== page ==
The Facebook/Google Duopoly and the 99% Share

Are publishers thinking clearly about the value of their presence on social media? It would seem not, according to Tony Silber, writing in Folio.

Silber relates a recent conversation he had with a community media publisher who views social media as an ally, not a competitor. According to Silber, the publisher said that using social platforms for distribution was essential, and provided a significant lift for his content.

“I didn’t push the question,” Silber continues, “but I wondered if he’d ever done any real analysis about whether that social ‘lift’ was actually producing revenue. It’s a question too few publishers ask.”

Too many publishers seem to be taking it for granted that the pay-to-play fees are worth it. Meanwhile, the head of Bloomberg Media has said that most media companies are feeding on the scraps of the giant Facebook advertising machine.

New figures are even more alarming.

“A slew of reports in the last several months serve as red flags for media companies that rely on digital advertising. The Facebook and Google duopoly doesn’t just command more than 60 percent of the total digital ad spend in the country, but nearly all of the growth — 99 percent,” Silber notes.

“And now, a new report indicates that just 14 percent of publishers’ ad revenue comes from social media — the majority of it from Google-owned YouTube, not Facebook,” Silber continues. “That’s a shockingly small percentage, especially considering that social media is often the main driver of referrals, averaging as much as a third of any media company’s total traffic.”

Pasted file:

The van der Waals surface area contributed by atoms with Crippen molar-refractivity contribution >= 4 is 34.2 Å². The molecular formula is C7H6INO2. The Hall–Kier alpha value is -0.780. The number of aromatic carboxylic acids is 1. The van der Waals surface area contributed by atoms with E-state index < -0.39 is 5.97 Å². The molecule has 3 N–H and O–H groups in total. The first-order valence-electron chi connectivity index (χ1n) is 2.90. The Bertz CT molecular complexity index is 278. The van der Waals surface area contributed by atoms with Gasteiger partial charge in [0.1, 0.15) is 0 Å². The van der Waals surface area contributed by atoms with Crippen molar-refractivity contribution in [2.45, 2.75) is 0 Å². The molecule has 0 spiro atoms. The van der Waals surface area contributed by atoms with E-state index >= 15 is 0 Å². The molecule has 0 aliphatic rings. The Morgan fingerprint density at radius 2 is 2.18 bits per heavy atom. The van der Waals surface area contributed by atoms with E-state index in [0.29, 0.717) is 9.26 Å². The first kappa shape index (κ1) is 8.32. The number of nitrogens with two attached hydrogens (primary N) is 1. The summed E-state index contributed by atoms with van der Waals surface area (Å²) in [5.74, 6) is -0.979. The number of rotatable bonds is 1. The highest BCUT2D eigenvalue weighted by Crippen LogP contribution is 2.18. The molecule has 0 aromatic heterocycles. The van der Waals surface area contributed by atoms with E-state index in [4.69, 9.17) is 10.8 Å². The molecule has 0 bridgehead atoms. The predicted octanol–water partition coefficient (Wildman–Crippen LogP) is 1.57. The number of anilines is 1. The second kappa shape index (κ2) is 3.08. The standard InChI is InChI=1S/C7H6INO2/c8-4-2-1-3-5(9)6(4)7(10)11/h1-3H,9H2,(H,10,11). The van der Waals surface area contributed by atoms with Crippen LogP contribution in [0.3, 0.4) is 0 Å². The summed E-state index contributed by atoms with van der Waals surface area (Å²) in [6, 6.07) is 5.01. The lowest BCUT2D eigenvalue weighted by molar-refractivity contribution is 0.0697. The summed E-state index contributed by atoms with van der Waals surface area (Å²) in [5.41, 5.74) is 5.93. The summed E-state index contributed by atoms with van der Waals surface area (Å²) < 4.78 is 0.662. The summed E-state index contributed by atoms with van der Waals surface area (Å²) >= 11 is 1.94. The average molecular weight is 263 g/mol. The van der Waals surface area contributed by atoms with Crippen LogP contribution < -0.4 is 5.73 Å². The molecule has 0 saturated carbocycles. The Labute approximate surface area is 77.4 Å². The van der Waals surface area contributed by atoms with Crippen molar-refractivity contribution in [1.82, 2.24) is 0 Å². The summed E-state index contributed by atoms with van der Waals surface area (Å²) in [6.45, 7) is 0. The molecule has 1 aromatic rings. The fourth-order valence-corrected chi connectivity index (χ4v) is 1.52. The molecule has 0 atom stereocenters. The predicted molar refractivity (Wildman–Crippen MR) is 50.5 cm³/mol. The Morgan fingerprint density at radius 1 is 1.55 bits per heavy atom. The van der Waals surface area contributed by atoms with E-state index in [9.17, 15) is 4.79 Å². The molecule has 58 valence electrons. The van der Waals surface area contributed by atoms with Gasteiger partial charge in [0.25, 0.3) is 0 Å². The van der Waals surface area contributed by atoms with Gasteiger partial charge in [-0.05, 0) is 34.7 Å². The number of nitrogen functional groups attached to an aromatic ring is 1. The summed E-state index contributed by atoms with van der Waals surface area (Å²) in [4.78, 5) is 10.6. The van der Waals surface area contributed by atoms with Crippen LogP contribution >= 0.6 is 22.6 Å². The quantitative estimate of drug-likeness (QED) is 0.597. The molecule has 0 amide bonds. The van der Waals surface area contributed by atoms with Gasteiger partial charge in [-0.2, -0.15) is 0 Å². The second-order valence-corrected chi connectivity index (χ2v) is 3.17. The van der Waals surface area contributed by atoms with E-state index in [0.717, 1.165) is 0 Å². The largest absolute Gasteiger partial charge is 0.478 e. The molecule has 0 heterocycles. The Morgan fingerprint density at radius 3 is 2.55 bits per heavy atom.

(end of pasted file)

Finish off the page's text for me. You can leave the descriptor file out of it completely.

Meanwhile, Facebook is working hard to capture more of the video dollars, recently announcing they are testing of mid-roll video adsRoss Benes in Digiday thinks it’s unlikely this will work well for publishers.

“People tend to quickly scroll through their news feed, and most video on Facebook is of low quality, so the platform will have to train users that longer videos in the feed are worth their time,” Benes notes.

“Even with shorter videos on Facebook, it can be an uphill climb to get users to engage for more than a few seconds. GroupM did a study of that found that fewer than 10 percent of Facebook video viewers made it past the 10-second mark. For videos under 15 seconds long, fewer than 5 percent made it past 10 seconds,” he continues.

The winners in this situation would again be the platform and not the publishers. Can publishers figure this out before they drain their ad budgets with little results? For the majority of mid-sized publishers, money spent on FB and Google is just not showing the kind of return to justify continuing.